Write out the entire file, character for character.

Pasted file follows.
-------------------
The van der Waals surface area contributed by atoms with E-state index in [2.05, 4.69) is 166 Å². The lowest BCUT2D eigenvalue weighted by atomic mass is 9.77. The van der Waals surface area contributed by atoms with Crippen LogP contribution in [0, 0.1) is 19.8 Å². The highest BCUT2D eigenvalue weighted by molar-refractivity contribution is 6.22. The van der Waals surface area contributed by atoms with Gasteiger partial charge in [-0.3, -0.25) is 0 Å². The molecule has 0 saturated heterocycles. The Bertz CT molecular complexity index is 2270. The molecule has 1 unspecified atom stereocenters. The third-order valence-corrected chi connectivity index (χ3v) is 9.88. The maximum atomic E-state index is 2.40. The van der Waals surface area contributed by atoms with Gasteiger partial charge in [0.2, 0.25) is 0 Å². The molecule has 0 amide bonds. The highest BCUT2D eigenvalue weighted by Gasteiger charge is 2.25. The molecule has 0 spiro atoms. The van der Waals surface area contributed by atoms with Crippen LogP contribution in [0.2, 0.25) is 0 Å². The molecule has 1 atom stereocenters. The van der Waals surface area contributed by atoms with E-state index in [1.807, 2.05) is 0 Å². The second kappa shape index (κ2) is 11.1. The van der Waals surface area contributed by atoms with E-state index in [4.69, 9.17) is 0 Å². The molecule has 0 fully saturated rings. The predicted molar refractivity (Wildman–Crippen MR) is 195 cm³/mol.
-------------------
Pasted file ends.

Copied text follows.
The van der Waals surface area contributed by atoms with E-state index in [2.05, 4.69) is 166 Å². The lowest BCUT2D eigenvalue weighted by atomic mass is 9.77. The van der Waals surface area contributed by atoms with Crippen LogP contribution in [0, 0.1) is 19.8 Å². The highest BCUT2D eigenvalue weighted by molar-refractivity contribution is 6.22. The van der Waals surface area contributed by atoms with Gasteiger partial charge in [-0.3, -0.25) is 0 Å². The molecule has 0 saturated heterocycles. The Bertz CT molecular complexity index is 2270. The molecule has 1 unspecified atom stereocenters. The third-order valence-corrected chi connectivity index (χ3v) is 9.88. The maximum atomic E-state index is 2.40. The van der Waals surface area contributed by atoms with Gasteiger partial charge in [0.2, 0.25) is 0 Å². The molecule has 0 amide bonds. The highest BCUT2D eigenvalue weighted by Gasteiger charge is 2.25. The molecule has 0 spiro atoms. The van der Waals surface area contributed by atoms with Crippen LogP contribution in [0.2, 0.25) is 0 Å². The molecule has 1 atom stereocenters. The van der Waals surface area contributed by atoms with E-state index in [1.807, 2.05) is 0 Å². The second kappa shape index (κ2) is 11.1. The van der Waals surface area contributed by atoms with E-state index in [4.69, 9.17) is 0 Å². The molecule has 0 fully saturated rings. The predicted molar refractivity (Wildman–Crippen MR) is 195 cm³/mol.